The happiest moment you will cherish forever...When I took my parents to the Royal Opera House in the 1980s after I’d found some success as a choreographer. They’d never seen an opera and they were so startled they could hardly speak. It was a precious time and I thank God I took them.

The saddest time that shook your world...Any bereavement is sad. Each one brings back the pain of the others.

The unfulfilled ambition that continues to haunt you...To play a baddie in a movie. I’ve choreographed about ten films and appeared in two, but it would be great fun to play an evil genius or a heavy-duty Mafioso or even a vampire!

The philosophy that underpins your life...Keep believing in your dreams.

The order of service at your funeral...I’d have a couple of big opera arias for dramatic effect, then a party. I’d like my ashes scattered under a tree in a beautiful garden in London.

The way you want to be remembered...He did the best he could.

The Plug...Fight For Life is a charity that helps children with cancer. Please support it by visiting fightforlife.org.

 

 

Strictly Come Dancing’s Bruno Tonioli

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Published: 2 May 2015

Historian Dan Snow:

‘Life is best organised as a series of adventures from a secure base’

 

We ask a celebrity a set of devilishly probing questions – and only accept THE definitive answer. This week: broadcaster and historian Dan Snow.

 

The prized possession you value above all others...My books. I have about 1,000 and each one evokes memories of what life was like when I read them.

The biggest regret you wish you could amend...Not taking up a rowing scholarship at University of California, Berkeley, after I finished at Oxford. It would have been amazing. Instead, I went to work with my Dad [broadcaster Peter Snow] at the BBC, but sometimes you face big decisions and there’s no wrong answer.

The book that holds an everlasting resonance...One Hundred Years Of Solitude by Gabriel García Márquez. I read it when I was 17 and it filled me with a yearning to enter an adult world that was exotic, erotic and thrilling.

The priority activity if you were the Invisible Man for a day...I’d film the intimate moments of the world’s most powerful and pompous men, then broadcast it. Hopefully, it would take them down a peg or two.

The event that altered the course of your life and character...Losing the Boat Race with Oxford in 1999. I realised that life was not a golden progression from one success to another and that I needed to work harder.

The pet hate that makes your hackles rise...Betraying children by discouraging them from aiming high.

The temptation you wish you could resist...Salt and vinegar crisps. I ration myself to one packet a week because they’re so bad for you.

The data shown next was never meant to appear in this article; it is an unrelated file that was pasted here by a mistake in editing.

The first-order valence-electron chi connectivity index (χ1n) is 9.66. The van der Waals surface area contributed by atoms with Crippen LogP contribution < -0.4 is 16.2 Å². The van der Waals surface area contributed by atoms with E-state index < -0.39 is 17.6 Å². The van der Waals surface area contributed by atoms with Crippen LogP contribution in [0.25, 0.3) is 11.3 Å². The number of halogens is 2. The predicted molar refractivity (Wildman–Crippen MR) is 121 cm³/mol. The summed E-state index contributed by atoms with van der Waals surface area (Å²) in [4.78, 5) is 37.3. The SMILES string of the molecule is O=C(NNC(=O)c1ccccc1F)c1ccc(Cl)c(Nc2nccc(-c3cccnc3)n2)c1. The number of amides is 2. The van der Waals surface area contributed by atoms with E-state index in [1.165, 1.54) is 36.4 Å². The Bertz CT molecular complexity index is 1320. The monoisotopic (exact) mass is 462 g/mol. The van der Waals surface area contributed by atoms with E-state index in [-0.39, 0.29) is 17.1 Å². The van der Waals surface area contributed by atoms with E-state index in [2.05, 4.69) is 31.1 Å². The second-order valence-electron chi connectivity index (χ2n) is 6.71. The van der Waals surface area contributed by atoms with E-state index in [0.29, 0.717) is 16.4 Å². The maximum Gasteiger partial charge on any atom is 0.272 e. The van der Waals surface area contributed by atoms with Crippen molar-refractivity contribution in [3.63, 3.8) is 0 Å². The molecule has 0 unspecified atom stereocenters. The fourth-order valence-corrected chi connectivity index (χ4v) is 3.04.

The film you can watch time and time again...The Last Of The Mohicans with Daniel Day-Lewis. The acting, story, look and sound are amazing. I’m fascinated by 18th-century America.

The person who has influenced you most...My mum, Ann. She’s always struck a balance between work and fun, compassion and tough love.

The figure from history for whom you’d most like to buy a pie and a pint...Horatio Nelson. I’d love to experience his legendary charisma. He got seasick, so I’d give him a wide berth at sea.

The unlikely interest that engages your curiosity...I’m obsessed with preparing for the apocalypse! I doubt our infrastructure could cope with a large solar flare.

The piece of wisdom you would pass on to a child...You will fail at lots of things, but never let that stop you.

The treasured item you lost and wish you could have again...The fearlessness of my 23-year-old self. When my daughter was born [Zia, now three], I went to Syria to make a programme about the war and I realised I was being selfish. I have responsibilities now and shouldn’t have been running around a battlefield [Dan is now 36].

The unending quest that drives you on...To see all the ancient ruins of past civilisations, particularly those in Central and South America.

The poem that touches your soul...Ulysses by Tennyson. It has a verse for almost every situation we face in life.

The misapprehension about yourself you wish you could erase...Nearly everyone thinks that Jon Snow is my dad. Dad is Peter and Jon is my first cousin once removed!

The crime you would commit knowing you could get away with it...I’d assassinate warlords from Syria to the Congo.

The song that means most to you...Slide Away by Oasis. I was 15 when it came out in 1994 and my world was opening up as childhood slid off me.

The way you would spend your fantasy 24 hours, with no travel restrictions...I’d spend all day with my wife Edwina with our six-month-old son Wolf strapped to my stomach and Zia in the backpack. We’d watch dawn come up on a kayak in Fiordland, South Island, New Zealand. Breakfast would be pastries in a cafe in Paris. We’d hike along the South Downs then whizz around the Roman ruins in Libya. A speed boat would then take us to a lunch of local delicacies in Byblos, Lebanon. After that, we’d raft down the Columbia River in Canada, stopping off in Assiniboine Provincial Park in British Columbia. I’d have a Kokanee beer there before watching the sunset in Stone Town, Zanzibar. We’d have a cocktail on the quayside in Portofino, Italy, before watching the Northern Lights in Scotland. Then we’d have Beef Wellington for dinner in a pub in Derbyshire with a glass or two of red wine. Edwina and I would have a night out in New York, then I’d finish the day looking at the stars from a raft floating 1,000 miles east of Newfoundland.

The happiest moment you will cherish forever...The day I left a summer job in the Canadian Rocky Mountains when I was 18. To re-enter civilisation, I had to run along tiny trails, shouting out to ward off grizzly bears, but I didn’t have a trouble on my mind.